Recycle your beer bottles. Welcome our new hexapod robot overlords! Despite all his rage, he's still just a widdle puppy in a cage Trust fall Follow your ambitions. A powerful message. The most sexed up man in history... Scale Models, the Secret to Great Homestead Construction - Maxwell's House If you’re setting out to build a cabin or building a shed, take the time to create a scale model first. It’s the single biggest advantage you can give yourself when it comes to saving money and getting a great finished result. The purpose of scale modeling is three-fold. First, it makes it easy to visualize the shape of the cabin, shed or barn you’ll end up with. Second, building a small version of your project lets you figure out the framing details and construction challenges you’ll face. And finally, scale models reduce the stress and uncertainty you might feel as you invest the time, money and energy into a full-size building. I built my first scale model in 1988. There are two main approaches to building a scale model. To learn more about scale model methods that might help you, check out Steve Maxwell’s video at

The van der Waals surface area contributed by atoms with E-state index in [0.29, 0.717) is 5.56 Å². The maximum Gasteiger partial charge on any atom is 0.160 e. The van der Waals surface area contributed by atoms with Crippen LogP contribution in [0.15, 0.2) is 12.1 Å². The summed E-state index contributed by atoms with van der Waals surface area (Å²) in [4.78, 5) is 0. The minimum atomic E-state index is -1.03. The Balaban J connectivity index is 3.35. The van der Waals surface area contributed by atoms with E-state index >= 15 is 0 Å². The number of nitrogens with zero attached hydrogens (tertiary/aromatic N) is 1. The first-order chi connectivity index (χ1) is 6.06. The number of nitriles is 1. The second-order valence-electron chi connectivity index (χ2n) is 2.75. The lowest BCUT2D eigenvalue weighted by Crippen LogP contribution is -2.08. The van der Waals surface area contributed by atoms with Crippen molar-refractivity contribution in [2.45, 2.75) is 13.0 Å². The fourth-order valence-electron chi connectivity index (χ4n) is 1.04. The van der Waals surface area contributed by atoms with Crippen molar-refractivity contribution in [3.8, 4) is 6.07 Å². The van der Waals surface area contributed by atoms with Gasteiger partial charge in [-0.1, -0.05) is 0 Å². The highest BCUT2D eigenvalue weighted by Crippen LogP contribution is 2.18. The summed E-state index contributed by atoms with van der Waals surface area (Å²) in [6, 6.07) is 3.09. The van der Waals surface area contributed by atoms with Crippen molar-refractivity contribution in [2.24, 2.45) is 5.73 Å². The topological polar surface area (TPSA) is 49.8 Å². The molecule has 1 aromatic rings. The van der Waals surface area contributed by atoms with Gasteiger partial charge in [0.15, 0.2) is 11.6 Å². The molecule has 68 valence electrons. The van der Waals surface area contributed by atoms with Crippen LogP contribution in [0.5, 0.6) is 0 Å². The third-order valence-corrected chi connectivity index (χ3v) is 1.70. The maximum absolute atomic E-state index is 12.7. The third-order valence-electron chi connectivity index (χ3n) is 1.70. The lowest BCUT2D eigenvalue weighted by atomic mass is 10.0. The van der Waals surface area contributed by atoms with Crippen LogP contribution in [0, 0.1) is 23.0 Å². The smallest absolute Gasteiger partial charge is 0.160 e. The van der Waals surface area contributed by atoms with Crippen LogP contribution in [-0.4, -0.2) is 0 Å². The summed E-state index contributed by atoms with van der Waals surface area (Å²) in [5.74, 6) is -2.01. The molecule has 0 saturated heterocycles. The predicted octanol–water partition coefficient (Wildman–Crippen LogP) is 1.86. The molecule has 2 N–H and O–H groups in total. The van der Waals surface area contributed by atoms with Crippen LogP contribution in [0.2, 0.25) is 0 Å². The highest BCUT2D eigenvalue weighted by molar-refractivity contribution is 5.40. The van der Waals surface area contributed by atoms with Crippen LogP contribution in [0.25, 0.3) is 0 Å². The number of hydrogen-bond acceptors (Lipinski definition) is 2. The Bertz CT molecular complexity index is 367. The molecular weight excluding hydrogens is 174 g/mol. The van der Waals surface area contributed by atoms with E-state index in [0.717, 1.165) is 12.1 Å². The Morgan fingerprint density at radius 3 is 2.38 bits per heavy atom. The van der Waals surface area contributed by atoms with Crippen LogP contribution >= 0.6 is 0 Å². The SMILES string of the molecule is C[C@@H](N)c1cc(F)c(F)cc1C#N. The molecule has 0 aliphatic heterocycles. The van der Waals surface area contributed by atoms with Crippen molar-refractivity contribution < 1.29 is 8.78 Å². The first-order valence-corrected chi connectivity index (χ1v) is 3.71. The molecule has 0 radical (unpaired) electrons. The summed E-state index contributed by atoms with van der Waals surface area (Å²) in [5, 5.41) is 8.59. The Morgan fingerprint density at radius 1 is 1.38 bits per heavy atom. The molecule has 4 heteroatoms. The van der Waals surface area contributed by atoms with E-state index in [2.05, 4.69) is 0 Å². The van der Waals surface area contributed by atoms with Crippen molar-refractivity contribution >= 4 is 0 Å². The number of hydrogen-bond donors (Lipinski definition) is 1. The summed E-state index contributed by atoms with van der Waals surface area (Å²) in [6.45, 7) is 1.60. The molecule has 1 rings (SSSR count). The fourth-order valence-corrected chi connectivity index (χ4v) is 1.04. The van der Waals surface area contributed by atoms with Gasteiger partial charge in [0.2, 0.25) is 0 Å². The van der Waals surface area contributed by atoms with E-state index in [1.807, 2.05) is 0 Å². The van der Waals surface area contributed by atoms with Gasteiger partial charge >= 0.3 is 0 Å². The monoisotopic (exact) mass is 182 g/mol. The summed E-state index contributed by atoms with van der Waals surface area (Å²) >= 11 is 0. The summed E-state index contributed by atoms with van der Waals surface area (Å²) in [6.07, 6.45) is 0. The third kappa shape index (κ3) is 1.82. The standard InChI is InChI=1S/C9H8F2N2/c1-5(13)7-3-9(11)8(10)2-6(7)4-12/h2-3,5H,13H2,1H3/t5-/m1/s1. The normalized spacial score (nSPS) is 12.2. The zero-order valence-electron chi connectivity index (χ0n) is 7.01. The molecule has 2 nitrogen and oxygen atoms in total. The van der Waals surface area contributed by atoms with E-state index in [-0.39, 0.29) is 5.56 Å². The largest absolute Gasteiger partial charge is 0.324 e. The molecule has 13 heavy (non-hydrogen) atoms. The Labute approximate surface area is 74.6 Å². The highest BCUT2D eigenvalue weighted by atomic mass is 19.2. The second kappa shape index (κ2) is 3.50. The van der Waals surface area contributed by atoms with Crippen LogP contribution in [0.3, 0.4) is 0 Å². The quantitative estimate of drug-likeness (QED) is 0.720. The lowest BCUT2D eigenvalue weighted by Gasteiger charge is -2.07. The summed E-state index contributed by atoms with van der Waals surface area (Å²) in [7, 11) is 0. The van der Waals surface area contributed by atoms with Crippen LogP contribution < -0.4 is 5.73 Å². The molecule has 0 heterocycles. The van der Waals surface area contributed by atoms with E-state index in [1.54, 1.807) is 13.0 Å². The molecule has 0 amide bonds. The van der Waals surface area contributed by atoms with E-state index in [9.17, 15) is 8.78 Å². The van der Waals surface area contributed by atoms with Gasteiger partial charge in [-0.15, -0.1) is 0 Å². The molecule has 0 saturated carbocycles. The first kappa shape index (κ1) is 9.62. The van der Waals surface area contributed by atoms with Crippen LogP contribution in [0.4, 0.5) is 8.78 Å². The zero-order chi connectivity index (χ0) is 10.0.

The Hexayurt Project: Free Hardware housing for the world Rope Bed It is not so much that Terafan figured out how to make a rope bed, but one was offered as a prize for the "Bed Sports Tourney" in the Shire of Crannog Mor, Atlantia. After winning the tourney and using the bed for a couple of years, Terafan decided that the original legs were too short, so he made new ones. The advantage of longer legs is that now lots of stuff, transport boxes, etc. can be stored conveniently under the bed, out of the way. Here are is a drawing of the bed with dimensions. Return to the Greydragon Furniture collection